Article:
Millennium Media shot four features this year, and president Jeffrey Greenstein will continue to sell available territories on Martin Campbell’s action thriller Dirty Angels, Hellboy: The Crooked Man, sci-fi thriller Subservience and action title Guns Up.
Todd Olsson, president of international sales at Highland Film Group, reported a good response to completed titles at TIFF including westerns Outlaw Posse and Place Of Bones and holiday feature The Christmas Classic. He will continue talks on outstanding territories on sci-fi thriller The Astronaut with Kate Mara, which is scheduled to go before the cameras in October in Ireland after obtaining an interim agreement. Other titles have also secured permission to shoot. “We’re fairly well teed-up with pre-sales,” he says.
Capstone head Christian Mercuri enjoyed a strong response to TIFF Midnight Madness selection Boy Kills World in September and will continue sales on remaining territories. Mercuri will also show first footage from horror thriller Don’t Move, which paused at the start of the actors strike and was able to secure an interim agreement and wrap production.
Kirk D’Amico, CEO of Myriad Pictures, concluded “good sales” on completed titles at TIFF and notes strong appetite and robust markets in Eastern Europe, Germany and Spain. D’Amico believes AFM will be well attended by international distributors, even though he reckons TIFF was under-attended. “Maybe that’s just a holdover from the pandemic, but also an indication of what happens around the world with theatrical still not back to where it was and there were few actors,” he says. “There’s still a lot of caution out there. We didn’t see many buyers from Asia or Latin America.”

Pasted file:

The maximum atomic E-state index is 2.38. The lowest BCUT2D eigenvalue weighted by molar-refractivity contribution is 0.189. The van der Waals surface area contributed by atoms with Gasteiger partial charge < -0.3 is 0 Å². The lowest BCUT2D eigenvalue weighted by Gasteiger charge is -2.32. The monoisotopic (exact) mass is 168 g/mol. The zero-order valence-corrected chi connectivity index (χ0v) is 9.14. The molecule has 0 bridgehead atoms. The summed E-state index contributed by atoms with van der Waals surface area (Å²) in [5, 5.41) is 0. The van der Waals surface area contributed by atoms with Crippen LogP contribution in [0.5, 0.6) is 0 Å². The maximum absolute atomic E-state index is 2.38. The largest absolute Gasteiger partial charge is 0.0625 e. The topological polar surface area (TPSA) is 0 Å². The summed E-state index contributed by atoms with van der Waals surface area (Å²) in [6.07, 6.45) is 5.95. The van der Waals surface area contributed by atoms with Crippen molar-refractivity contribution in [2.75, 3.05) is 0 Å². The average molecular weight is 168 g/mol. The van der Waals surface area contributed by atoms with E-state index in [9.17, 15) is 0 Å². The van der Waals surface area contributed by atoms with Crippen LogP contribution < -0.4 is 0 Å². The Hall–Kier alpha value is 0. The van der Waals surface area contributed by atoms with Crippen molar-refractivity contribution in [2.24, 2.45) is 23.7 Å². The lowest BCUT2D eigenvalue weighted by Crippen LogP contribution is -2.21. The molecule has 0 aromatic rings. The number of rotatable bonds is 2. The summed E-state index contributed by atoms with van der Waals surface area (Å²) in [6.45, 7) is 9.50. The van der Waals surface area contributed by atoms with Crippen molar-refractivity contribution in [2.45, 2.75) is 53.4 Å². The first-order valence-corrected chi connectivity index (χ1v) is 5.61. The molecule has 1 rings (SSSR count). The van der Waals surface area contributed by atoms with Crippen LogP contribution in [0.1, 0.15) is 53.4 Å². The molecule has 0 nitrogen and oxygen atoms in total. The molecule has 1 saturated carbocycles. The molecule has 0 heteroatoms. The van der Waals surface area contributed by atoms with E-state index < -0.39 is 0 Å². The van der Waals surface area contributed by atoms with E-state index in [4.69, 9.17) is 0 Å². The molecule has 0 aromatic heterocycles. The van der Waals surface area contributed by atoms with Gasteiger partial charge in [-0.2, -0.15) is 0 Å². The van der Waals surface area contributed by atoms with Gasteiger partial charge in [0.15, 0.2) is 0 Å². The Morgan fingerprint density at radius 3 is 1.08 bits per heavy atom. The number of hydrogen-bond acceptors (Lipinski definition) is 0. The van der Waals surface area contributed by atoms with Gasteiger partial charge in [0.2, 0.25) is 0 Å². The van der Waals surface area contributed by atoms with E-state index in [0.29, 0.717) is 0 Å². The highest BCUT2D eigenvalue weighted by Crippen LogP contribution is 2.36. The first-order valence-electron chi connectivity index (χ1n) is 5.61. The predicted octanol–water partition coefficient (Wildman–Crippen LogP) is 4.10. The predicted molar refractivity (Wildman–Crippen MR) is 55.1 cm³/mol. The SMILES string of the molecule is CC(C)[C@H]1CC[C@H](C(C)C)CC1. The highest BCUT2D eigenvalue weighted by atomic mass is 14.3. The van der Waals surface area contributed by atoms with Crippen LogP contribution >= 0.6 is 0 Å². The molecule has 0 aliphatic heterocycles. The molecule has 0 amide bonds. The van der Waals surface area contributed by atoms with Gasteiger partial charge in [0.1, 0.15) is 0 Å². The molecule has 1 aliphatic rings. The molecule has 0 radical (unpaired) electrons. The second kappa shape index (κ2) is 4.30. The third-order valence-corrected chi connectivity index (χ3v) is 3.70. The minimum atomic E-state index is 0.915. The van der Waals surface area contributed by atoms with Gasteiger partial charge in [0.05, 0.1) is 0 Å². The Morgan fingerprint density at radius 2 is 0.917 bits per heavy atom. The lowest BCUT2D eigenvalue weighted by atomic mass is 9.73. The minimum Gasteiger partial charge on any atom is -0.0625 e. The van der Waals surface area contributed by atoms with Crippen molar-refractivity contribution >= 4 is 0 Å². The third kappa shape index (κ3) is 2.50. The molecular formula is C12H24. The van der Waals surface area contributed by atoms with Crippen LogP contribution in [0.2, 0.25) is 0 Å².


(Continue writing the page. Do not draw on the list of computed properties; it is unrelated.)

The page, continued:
The Myriad head will be showing new promos from two films in post, both of which received interim agreements: zombie horror Die Alone from Minds Eye Entertainment starring Carrie-Anne Moss and Frank Grillo, which shot in Canada; and John Leguizamo comedy-drama Bob Trevino Likes It, which filmed in Kentucky.
“We’re trying to get interim agreements on our projects and we’re looking at shooting in Europe and Canada, working with European and Canadian producers and actors where the strikes aren’t such an issue,” says D’Amico.
As with everyone, it has been tough getting films with SAG-AFTRA members in front of the cameras. “It is a shame the residuals issues with the streamers and studios have so complicated talent access and deals to act as a drag on independent feature production,” D’Amico says of hard-going talks between SAG‑AFTRA and AMPTP to agree on a new streaming residuals formula, among other issues.
Tamara Birkemoe launched sales company Palisades Park Pictures backed by Ashland Hill Media Finance this year. She hopes to be able to bring a $40m package based on existing intellectual property and another new title to the market.
“There’s a need for bigger projects,” Birkemoe says. “People are hungry for them.” She adds: “Actors don’t want to read or attach themselves [to packages] unless you have an interim agreement.”
Birkemoe is waiting for a start date on romantic comedy musical That’s Amore! with John Travolta and Katherine Heigl, which has closed some pre-sales. She has also closed territories on genre veteran Neil Marshall’s completed action thriller Duchess starring Charlotte Kirk, which will screen in the market.
The Palisades Park Pictures head expects to dedicate many of her AFM meetings to discussing the upcoming slate, casting and ongoing sales. She will also be engaging with buyers on a number of films from the Media 8 film library after signing an agreement with VIP Medienfonds for all available media rights to titles including Monster (2003) starring Charlize Theron in her Oscar-winning role; The Upside Of Anger (2005) with Kevin Costner and Joan Allen; action drama Battle In Seattle (2007) with Channing Tatum, Theron and Woody Harrelson; and Barbara Kopple’s action thriller Havoc (2005) starring Anne Hathaway, Joseph Gordon-Levitt and Tatum.
Peter Jarowey of Vertical Entertainment is hoping to buy titles that make sense as the company moves into distributing more commercial features. Finding the sweet spot with audiences has become increasingly difficult and the third and fourth quarters of 2024 could be lean after this year’s production slowdown.
To that end, Vertical has been ramping up its production slate, with Ashley Judd thriller Lazareth and action thriller Kalahari with Mena Suvari, Emile Hirsch and Ryan Phillippe in post. Voltage represents international sales on the latter. “The business is still tough,” Jarowey notes. “You are having to work three times as hard for the same result as two years ago.”